When the new MacBook Pros came out on Tuesday, we pointed out that the laptops could switch between integrated and discrete graphics dynamically a la Nvidia's Optimus. The folks at Ars Technica had a chat with Apple about the subject, and they learned that the Mac maker is using a proprietary but similar switching technology.
Optimus and Apple's scheme differ in two important ways, however. First, whereas Optimus uses profiles to identify applications that require discrete graphics, Ars says the new MacBook Pros call on the discrete GPU anytime an application that uses "advanced graphics frameworks such as OpenGL, Core Graphics, Quartz Composer" opens up. That means Photoshop, too.
The other difference? Ars notes that Optimus leaves the integrated graphics running at all times, powering down only the discrete GPU if it's not needed. Apple's scheme, by contrast, can disable either the integrated or the discrete GPUs depending on which one the system needs.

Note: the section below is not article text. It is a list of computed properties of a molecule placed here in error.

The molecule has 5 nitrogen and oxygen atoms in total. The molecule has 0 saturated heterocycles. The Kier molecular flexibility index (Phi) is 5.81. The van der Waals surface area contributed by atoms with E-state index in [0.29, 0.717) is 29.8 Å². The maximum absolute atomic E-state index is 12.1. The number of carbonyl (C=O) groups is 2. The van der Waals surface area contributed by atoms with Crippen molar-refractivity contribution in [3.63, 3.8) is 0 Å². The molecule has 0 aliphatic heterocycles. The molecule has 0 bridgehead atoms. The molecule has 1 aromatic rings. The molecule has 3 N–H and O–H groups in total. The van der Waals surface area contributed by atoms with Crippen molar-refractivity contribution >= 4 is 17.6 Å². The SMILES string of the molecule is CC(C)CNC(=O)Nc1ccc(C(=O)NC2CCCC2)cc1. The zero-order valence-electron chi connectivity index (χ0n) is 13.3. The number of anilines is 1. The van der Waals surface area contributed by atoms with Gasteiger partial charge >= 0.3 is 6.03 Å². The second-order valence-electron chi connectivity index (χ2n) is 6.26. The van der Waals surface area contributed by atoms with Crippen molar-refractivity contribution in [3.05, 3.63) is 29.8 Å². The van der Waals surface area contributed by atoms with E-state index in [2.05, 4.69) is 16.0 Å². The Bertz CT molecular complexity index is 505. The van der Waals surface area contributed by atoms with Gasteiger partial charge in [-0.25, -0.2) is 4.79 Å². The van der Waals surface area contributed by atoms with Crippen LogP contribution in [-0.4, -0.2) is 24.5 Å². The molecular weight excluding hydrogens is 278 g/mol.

Optimus or not, the new MacBook Pros definitely do a better job than their predecessors in the graphics switching department. The previous generation required users to head into the System Preferences panel and manually switch back and forth between the integrated GeForce 9400M and discrete GeForce 9600M GT—Apple had left out automatic switching altogether.
|Biostar's Ryzen motherboards race toward release||66|
|TSUBAME3.0 gears up for AI supercomputing with 2160 Tesla P100s||35|
|Master of Shapes brings Vive tracking to Daydream VR||5|
|Deals of the week: Z270 motherboards, storage, and more||15|
|Phanteks Glacier gear flows into the water-cooling market||11|
|Display your graphics card with Thermaltake's PCIe riser cable||28|
|WWDC 2017 returns to its roots in San Jose||5|
|Unreal Engine 4.15 arrives with HDR and AFR support||66|
|MSI Aero ITX graphics cards put Pascal in petite places||5|
|"You must create an account and be logged in to GeForce Experience to attend this event."||+55|